Your SlideShare is downloading. ×
Lit Sci Med  Vomiting
Upcoming SlideShare
Loading in...5
×

Thanks for flagging this SlideShare!

Oops! An error has occurred.

×

Introducing the official SlideShare app

Stunning, full-screen experience for iPhone and Android

Text the download link to your phone

Standard text messaging rates apply

Lit Sci Med Vomiting

153
views

Published on

Rachel Russell's slides

Rachel Russell's slides

Published in: Health & Medicine, Education

0 Comments
0 Likes
Statistics
Notes
  • Be the first to comment

  • Be the first to like this

No Downloads
Views
Total Views
153
On Slideshare
0
From Embeds
0
Number of Embeds
0
Actions
Shares
0
Downloads
4
Comments
0
Likes
0
Embeds 0
No embeds

Report content
Flagged as inappropriate Flag as inappropriate
Flag as inappropriate

Select your reason for flagging this presentation as inappropriate.

Cancel
No notes for slide

Transcript

  • 1. Nausea and Vomiting: A History of Signs, Symptoms and Sickness in Nineteenth-Century Britain Rachael Russell CHSTM Centre for the History of Science, Technology & Medicine & Wellcome Unit for the History of Medicine
  • 2. Research Questions
    • Main research question:
    • How did medical understandings and management of nausea and vomiting change throughout the nineteenth-century?
    • This will be pursued through five sub-sections, addressing:
      • Bedside Medicine, 1800-1833
      • Hospital Medicine, 1834-1869
      • Laboratory Medicine, 1870-1900
      • Case study: Sea-sickness
      • Case study: Morning sickness
  • 3. Historiography and Sources
    • Subject matter
    • Method and theory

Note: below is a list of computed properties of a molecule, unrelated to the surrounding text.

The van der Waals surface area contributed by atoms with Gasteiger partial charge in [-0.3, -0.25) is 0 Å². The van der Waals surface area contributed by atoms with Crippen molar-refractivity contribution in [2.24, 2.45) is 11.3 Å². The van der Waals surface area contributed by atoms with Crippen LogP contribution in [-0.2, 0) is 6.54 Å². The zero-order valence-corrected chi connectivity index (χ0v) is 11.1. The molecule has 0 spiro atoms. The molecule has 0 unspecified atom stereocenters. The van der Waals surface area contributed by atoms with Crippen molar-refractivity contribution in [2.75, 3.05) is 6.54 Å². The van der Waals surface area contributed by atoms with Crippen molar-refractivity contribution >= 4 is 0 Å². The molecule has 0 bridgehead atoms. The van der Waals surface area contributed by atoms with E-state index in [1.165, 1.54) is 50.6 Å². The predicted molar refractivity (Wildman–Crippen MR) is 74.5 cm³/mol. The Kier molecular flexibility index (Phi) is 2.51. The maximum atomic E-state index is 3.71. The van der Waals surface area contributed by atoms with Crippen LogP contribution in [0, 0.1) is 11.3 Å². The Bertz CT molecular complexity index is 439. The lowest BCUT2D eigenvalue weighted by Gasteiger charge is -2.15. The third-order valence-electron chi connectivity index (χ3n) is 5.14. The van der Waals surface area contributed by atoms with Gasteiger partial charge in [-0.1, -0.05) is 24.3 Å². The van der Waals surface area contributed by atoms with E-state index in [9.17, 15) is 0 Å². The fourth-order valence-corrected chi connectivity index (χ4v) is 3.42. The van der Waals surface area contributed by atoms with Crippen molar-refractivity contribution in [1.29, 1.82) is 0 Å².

• Sources
    • But why nausea and vomiting?
      • Three theoretical/historical reasons
      • Plus interest of case studies…
    Coloured etching by I. Cruikshank, 1800.
  • 4. The Experience of Sea-Sickness
    • “ How ill, not a few of us know; so ill that this illness makes us forget every other suffering and every danger. The moral and the physical prostration are equally complete. Far from fearing death, we are indifferent to it, wish for it, even pray for it. “Oh do throw me into the sea, and drown me!” is not a rare entreaty to escape from despairing victim’s lips”
    • - Anon., ‘Sea-Sickness,’ All the Year Round (1872) 8:195 , p. 342.
  • 5. Sea-Sickness - Treatments “ Levilly’s Thalaszone Belt” (1853)   Diagram of a swinging chair, designed by Michael Hodge Simpson (1867)   Diagram of flexible bandage, designed by Hortense Anastasie Bordin (1868)
  • 6. Morning Sickness American Patent Medicine (~1850-1900) “ The secret is out” Letter from Elizabeth Shaw to John Shaw, 31 st March 1815, Shaw/43a, Birmingham University “ A woman, after conception, during the time of her being with child, ought to be looked upon as indisposed or sick, though in good health; for child-bearing is a kind of nine months’ sickness, being all the time in expectation of many inconveniences which such a condition usually causes to those that are not well governed during that time.” Aristotle’s Works: (London: Printed for the Booksellers, 1861), p. 20
  • 7. Thank you… Questions? [email_address]